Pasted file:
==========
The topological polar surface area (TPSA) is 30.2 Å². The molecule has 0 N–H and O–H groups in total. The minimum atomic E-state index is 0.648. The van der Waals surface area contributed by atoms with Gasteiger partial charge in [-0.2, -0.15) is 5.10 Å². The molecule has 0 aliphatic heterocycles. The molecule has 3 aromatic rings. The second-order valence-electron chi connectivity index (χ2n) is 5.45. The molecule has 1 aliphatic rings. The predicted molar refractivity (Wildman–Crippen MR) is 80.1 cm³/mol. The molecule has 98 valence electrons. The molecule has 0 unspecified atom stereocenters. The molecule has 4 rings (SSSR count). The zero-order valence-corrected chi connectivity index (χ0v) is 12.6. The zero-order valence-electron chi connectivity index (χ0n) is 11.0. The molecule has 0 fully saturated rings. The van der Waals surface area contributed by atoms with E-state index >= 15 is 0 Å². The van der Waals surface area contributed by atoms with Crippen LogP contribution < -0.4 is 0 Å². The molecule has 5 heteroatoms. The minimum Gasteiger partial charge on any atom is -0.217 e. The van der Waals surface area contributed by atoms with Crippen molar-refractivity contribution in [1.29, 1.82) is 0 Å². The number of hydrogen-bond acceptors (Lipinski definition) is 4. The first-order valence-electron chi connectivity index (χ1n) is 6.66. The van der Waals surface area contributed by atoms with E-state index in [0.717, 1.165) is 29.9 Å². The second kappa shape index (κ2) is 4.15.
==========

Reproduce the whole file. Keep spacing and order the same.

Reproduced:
The topological polar surface area (TPSA) is 30.2 Å². The molecule has 0 N–H and O–H groups in total. The minimum atomic E-state index is 0.648. The van der Waals surface area contributed by atoms with Gasteiger partial charge in [-0.2, -0.15) is 5.10 Å². The molecule has 0 aliphatic heterocycles. The molecule has 3 aromatic rings. The second-order valence-electron chi connectivity index (χ2n) is 5.45. The molecule has 1 aliphatic rings. The predicted molar refractivity (Wildman–Crippen MR) is 80.1 cm³/mol. The molecule has 98 valence electrons. The molecule has 0 unspecified atom stereocenters. The molecule has 4 rings (SSSR count). The zero-order valence-corrected chi connectivity index (χ0v) is 12.6. The zero-order valence-electron chi connectivity index (χ0n) is 11.0. The molecule has 0 fully saturated rings. The van der Waals surface area contributed by atoms with E-state index >= 15 is 0 Å². The van der Waals surface area contributed by atoms with Crippen LogP contribution < -0.4 is 0 Å². The molecule has 5 heteroatoms. The minimum Gasteiger partial charge on any atom is -0.217 e. The van der Waals surface area contributed by atoms with Crippen molar-refractivity contribution in [1.29, 1.82) is 0 Å². The number of hydrogen-bond acceptors (Lipinski definition) is 4. The first-order valence-electron chi connectivity index (χ1n) is 6.66. The van der Waals surface area contributed by atoms with E-state index in [0.717, 1.165) is 29.9 Å². The second kappa shape index (κ2) is 4.15.